ICD-10 Diagnosis Code T21.16XS

Burn of first degree of male genital region, sequela

Diagnosis Code T21.16XS

ICD-10: T21.16XS
Short Description: Burn of first degree of male genital region, sequela
Long Description: Burn of first degree of male genital region, sequela
This is the 2019 version of the ICD-10-CM diagnosis code T21.16XS

Valid for Submission
The code T21.16XS is valid for submission for HIPAA-covered transactions.

Code Classification
  • Injury, poisoning and certain other consequences of external causes (S00–T98)
    • Burns and corrosions of external body surface, specified by site (T20-T25)
      • Burn and corrosion of trunk (T21)


Version 2019 Billable Code Diagnoses For Males Only POA Exempt

Information for Medical Professionals


Code Edits
The following edits are applicable to this code:
Diagnoses for males only - Diagnoses for males only.

Convert to ICD-9
  • 906.8 - Late effect of burns NEC (Approximate Flag)

Present on Admission (POA)
The code T21.16XS is exempt from POA reporting.

Synonyms
  • Burn erythema of male genitalia
  • Burn of male genitalia
  • Superficial burn of genitalia

Information for Patients


Burns

A burn is damage to your body's tissues caused by heat, chemicals, electricity, sunlight, or radiation. Scalds from hot liquids and steam, building fires and flammable liquids and gases are the most common causes of burns. Another kind is an inhalation injury, caused by breathing smoke.

There are three types of burns:

  • First-degree burns damage only the outer layer of skin
  • Second-degree burns damage the outer layer and the layer underneath
  • Third-degree burns damage or destroy the deepest layer of skin and tissues underneath

Burns can cause swelling, blistering, scarring and, in serious cases, shock, and even death. They also can lead to infections because they damage your skin's protective barrier. Treatment for burns depends on the cause of the burn, how deep it is, and how much of the body it covers. Antibiotic creams can prevent or treat infections. For more serious burns, treatment may be needed to clean the wound, replace the skin, and make sure the patient has enough fluids and nutrition.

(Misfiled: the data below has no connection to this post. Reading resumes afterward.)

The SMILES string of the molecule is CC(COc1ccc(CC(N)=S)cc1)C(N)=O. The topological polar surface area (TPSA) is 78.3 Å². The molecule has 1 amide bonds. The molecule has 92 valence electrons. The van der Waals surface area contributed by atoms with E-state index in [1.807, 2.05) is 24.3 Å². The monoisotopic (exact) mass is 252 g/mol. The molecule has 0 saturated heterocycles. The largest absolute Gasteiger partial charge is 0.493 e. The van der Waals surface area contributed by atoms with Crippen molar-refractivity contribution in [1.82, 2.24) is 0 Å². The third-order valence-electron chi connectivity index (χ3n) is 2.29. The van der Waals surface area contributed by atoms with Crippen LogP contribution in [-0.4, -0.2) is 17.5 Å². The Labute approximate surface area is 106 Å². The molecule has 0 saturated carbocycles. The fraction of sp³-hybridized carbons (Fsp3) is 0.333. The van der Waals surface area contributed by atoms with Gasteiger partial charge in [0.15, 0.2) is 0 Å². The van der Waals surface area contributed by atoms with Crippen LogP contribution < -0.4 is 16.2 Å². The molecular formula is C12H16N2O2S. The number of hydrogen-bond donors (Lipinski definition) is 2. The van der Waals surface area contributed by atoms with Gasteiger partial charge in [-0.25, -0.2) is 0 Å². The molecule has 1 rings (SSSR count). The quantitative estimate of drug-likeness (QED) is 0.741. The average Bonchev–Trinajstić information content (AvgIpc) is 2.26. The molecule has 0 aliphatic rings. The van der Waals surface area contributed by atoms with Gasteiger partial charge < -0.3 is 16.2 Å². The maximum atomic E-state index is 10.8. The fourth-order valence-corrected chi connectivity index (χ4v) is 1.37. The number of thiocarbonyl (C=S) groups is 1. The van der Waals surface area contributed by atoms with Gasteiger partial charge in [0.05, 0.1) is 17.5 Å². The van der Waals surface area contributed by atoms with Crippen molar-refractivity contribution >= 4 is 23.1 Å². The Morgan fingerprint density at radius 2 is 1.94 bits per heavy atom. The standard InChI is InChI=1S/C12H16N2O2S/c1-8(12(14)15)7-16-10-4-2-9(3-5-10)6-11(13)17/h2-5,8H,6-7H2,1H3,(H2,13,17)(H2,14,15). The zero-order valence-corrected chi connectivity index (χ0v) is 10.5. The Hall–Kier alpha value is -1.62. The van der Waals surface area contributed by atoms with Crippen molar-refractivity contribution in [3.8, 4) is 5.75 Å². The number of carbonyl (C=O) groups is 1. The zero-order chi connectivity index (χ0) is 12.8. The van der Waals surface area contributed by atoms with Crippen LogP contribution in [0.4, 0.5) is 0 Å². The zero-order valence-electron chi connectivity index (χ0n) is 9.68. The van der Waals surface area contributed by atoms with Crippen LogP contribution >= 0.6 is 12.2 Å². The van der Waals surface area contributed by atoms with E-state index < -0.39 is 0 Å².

NIH: National Institute of General Medical Sciences

  • Burns (Medical Encyclopedia)
  • Chemical burn or reaction (Medical Encyclopedia)
  • Minor burns - aftercare (Medical Encyclopedia)
  • Skin graft (Medical Encyclopedia)

[Read More]

ICD-10 Footnotes

General Equivalence Map Definitions
The ICD-10 and ICD-9 GEMs are used to facilitate linking between the diagnosis codes in ICD-9-CM and the new ICD-10-CM code set. The GEMs are the raw material from which providers, health information vendors and payers can derive specific applied mappings to meet their needs.

  • Approximate Flag - The approximate flag is on, indicating that the relationship between the code in the source system and the code in the target system is an approximate equivalent.
  • No Map Flag - The no map flag indicates that a code in the source system is not linked to any code in the target system.
  • Combination Flag - The combination flag indicates that more than one code in the target system is required to satisfy the full equivalent meaning of a code in the source system.

Present on Admission
The Present on Admission (POA) indicator is used for diagnosis codes included in claims involving inpatient admissions to general acute care hospitals. POA indicators must be reported to CMS on each claim to facilitate the grouping of diagnoses codes into the proper Diagnostic Related Groups (DRG). CMS publishes a listing of specific diagnosis codes that are exempt from the POA reporting requirement.

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